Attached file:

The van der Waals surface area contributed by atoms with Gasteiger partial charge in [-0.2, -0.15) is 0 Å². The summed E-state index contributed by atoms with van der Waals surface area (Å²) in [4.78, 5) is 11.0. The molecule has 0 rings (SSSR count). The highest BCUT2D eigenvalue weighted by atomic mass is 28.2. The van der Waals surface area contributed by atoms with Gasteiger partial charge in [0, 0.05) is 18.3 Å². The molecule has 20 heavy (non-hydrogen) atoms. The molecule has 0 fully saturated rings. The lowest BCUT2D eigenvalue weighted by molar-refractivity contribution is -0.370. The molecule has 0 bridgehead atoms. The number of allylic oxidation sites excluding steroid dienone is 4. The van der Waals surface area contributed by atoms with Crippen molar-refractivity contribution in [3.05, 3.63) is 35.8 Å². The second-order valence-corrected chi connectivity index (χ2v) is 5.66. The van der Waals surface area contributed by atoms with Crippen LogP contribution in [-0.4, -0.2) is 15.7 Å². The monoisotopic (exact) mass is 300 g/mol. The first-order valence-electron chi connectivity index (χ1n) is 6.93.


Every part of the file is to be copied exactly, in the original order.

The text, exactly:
The van der Waals surface area contributed by atoms with Gasteiger partial charge in [-0.2, -0.15) is 0 Å². The summed E-state index contributed by atoms with van der Waals surface area (Å²) in [4.78, 5) is 11.0. The molecule has 0 rings (SSSR count). The highest BCUT2D eigenvalue weighted by atomic mass is 28.2. The van der Waals surface area contributed by atoms with Gasteiger partial charge in [0, 0.05) is 18.3 Å². The molecule has 20 heavy (non-hydrogen) atoms. The molecule has 0 fully saturated rings. The lowest BCUT2D eigenvalue weighted by molar-refractivity contribution is -0.370. The molecule has 0 bridgehead atoms. The number of allylic oxidation sites excluding steroid dienone is 4. The van der Waals surface area contributed by atoms with Crippen molar-refractivity contribution in [3.05, 3.63) is 35.8 Å². The second-order valence-corrected chi connectivity index (χ2v) is 5.66. The van der Waals surface area contributed by atoms with Crippen LogP contribution in [-0.4, -0.2) is 15.7 Å². The monoisotopic (exact) mass is 300 g/mol. The first-order valence-electron chi connectivity index (χ1n) is 6.93.